September 11, 2015 08:45 PM

The first photos following the birth of Johnathon Schaech and his wife Julie Solomon‘s son showed a smiling, happy family of three.

But now, on the eve of their son’s second birthday, Solomon is reflecting back on the first few months following Camden Quinn‘s birth in September 2013.

According to Solomon — whose husband appeared in HISTORY’s miniseries Texas Rising in May and will soon star on ABC’s new show, Quantico, premiering Sept. 27 — shortly after they left the hospital with their newborn, she began to experience symptoms of baby blues.

“There were times that I would be crying in the shower, as the shower seemed my only place of peace and refuge,” she recalls.

In a guest blog, Solomon, 31, shares her postpartum journey, how she managed to bounce back and her thoughts on having a second child in the future.

Solomon, a publicist, can be found on TwitterInstagram and her website.

Samantha Klose/Klose Up Photography

Many women, including myself, face a spectrum of emotions after having a child. When I look back at my blissful pregnancy, and what I see of those pregnant around me, it goes something like this: For over nine months we are nurtured through prenatal care. Midwives quell our anxieties, doulas are at our every need, doctors try to adhere to our every sickness and questions, friends gift us with massages and showers. Family members are there with advice. Strangers open the doors for us … And then our baby is born. Easy, right? Ha!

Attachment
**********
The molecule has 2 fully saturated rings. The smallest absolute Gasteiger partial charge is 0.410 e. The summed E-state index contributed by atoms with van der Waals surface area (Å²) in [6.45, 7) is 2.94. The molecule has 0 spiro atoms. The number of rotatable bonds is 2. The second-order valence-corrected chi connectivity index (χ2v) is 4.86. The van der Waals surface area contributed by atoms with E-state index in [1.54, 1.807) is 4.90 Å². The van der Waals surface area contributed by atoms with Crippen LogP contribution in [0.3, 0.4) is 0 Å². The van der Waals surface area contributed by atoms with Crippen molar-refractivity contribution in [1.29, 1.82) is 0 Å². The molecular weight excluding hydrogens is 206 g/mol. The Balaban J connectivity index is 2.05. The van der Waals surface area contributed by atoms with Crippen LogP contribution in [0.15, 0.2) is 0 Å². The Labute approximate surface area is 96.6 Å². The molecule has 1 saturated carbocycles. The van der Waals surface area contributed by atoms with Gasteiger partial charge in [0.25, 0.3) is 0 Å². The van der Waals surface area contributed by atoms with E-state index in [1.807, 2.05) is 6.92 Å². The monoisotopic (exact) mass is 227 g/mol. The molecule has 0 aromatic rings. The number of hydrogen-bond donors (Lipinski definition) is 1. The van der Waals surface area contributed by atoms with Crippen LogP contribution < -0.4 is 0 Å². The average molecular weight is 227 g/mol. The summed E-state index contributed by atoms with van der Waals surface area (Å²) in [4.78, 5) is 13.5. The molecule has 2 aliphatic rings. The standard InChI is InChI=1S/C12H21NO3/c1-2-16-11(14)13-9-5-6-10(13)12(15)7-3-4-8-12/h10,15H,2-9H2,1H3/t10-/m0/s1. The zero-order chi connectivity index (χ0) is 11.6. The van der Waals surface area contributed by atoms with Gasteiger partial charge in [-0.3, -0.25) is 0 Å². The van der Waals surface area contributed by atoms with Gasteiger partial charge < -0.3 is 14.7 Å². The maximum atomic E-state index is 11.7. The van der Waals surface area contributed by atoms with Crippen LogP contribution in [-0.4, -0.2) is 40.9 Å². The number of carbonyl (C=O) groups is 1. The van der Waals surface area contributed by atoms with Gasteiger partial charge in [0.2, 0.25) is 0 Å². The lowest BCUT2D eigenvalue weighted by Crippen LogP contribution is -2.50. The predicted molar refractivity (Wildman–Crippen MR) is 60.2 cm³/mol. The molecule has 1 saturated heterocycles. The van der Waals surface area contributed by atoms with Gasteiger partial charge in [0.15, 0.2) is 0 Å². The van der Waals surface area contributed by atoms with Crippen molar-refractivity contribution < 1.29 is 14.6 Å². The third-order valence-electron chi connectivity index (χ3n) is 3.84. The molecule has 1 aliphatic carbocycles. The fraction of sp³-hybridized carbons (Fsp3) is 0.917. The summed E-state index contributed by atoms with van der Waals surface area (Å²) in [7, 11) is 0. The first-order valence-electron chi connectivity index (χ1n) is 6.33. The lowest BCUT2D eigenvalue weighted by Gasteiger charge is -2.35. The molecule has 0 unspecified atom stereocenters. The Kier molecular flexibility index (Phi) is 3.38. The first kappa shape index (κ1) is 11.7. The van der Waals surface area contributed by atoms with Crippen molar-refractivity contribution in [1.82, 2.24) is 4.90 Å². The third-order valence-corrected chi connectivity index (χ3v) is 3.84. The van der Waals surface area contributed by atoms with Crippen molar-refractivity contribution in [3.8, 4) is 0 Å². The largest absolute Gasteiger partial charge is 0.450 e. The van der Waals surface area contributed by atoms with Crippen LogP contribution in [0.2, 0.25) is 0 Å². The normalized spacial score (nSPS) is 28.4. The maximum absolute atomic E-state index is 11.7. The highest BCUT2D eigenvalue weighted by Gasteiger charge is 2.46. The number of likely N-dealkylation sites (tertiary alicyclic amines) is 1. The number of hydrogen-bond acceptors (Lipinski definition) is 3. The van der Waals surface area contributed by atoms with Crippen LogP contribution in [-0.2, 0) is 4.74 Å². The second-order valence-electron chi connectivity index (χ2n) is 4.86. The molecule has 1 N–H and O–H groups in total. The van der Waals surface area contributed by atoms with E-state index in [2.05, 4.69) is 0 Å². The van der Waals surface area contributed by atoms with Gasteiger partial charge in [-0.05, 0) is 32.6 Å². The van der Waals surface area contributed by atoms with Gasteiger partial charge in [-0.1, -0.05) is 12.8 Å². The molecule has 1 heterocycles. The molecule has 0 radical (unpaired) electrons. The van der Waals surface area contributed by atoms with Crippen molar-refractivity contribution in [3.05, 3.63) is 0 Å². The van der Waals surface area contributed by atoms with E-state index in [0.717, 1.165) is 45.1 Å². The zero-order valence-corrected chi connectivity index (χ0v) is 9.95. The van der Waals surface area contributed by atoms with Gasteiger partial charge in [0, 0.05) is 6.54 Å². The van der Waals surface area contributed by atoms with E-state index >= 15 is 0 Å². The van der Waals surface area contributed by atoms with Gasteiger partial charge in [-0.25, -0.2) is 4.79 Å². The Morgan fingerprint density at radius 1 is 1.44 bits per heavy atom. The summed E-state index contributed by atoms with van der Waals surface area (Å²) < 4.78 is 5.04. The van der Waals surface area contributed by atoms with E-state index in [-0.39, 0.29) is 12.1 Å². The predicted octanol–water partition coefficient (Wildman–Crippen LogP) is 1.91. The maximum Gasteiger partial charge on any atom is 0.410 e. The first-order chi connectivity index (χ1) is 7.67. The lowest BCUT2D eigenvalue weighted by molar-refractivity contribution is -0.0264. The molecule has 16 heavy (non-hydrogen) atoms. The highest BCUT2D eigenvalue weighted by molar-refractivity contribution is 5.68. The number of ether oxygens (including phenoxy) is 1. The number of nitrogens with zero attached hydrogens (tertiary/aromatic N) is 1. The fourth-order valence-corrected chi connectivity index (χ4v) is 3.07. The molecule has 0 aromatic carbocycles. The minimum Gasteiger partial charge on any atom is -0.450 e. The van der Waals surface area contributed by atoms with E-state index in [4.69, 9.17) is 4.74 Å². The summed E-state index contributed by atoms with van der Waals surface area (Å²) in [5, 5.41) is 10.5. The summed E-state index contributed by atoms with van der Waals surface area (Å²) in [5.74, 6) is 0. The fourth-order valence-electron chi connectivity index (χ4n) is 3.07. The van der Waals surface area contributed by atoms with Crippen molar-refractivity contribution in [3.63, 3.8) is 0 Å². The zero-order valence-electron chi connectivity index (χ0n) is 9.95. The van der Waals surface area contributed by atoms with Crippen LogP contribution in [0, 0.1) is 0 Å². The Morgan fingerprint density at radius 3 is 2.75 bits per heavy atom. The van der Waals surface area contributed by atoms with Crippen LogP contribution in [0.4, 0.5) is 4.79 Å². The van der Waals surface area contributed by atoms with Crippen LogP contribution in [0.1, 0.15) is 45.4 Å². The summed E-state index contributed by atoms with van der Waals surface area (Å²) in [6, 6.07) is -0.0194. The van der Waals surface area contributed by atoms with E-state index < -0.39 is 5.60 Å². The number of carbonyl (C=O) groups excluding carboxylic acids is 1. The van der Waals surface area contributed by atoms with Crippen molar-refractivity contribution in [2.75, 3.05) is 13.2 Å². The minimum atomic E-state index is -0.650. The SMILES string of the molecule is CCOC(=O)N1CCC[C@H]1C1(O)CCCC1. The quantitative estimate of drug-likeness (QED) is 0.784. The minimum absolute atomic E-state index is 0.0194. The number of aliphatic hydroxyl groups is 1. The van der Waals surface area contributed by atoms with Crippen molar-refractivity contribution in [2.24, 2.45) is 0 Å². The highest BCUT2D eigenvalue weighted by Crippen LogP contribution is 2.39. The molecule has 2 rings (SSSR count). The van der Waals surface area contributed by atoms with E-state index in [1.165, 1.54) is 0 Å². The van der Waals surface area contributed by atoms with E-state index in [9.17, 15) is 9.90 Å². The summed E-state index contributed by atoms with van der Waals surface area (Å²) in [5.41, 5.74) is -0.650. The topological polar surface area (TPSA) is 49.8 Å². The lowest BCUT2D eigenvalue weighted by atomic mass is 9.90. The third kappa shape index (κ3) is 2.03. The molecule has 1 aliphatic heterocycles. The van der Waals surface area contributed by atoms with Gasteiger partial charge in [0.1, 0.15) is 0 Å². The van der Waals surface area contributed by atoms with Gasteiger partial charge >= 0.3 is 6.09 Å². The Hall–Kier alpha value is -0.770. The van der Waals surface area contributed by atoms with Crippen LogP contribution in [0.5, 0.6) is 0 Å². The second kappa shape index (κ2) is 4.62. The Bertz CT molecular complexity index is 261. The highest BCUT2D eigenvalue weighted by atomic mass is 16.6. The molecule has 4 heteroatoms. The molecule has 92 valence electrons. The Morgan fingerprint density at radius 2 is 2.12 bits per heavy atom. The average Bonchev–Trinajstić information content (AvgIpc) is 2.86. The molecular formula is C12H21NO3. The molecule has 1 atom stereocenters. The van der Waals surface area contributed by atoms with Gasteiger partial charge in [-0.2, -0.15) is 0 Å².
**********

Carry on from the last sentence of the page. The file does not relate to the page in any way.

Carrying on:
Fast forward to month three (or sometimes longer) with a child in your arms: You might feel alienated (I did), scared (I did), and possibly on the verge of either a major crisis — postpartum depression — where you feel like you’ve lost yourself (me again!)

Lack of sleep, hormonal imbalance, breastfeeding struggles, living away from family, and too few ladies’ nights leave us stuck in survival mode.

With my son’s 2nd birthday on Saturday, I have started to look back and remember those difficult months immediately following his birth in the fall of 2013. Maybe you can relate with a stint of postpartum that I experienced after having my son Camden.

I was beyond fortunate enough to not have a full-blown case of postpartum depression (and my heart goes out to those women that have to endure the severity and extreme cases of PPD), but I definitely hit the spectrum after my child was born.

My “baby blues” (as some like to call it) started from day two post-hospital and lasted roughly three months (when he was around 12 weeks old and started sleeping through the night. I am no expert, but I am sure they were related).

There were times that I would be crying in the shower, as the shower seemed my only place of peace and refuge. I would have no idea why I was crying, nor did I even know if I was sad … I was just a flat out hormonal basket case, but more than that, I was sick.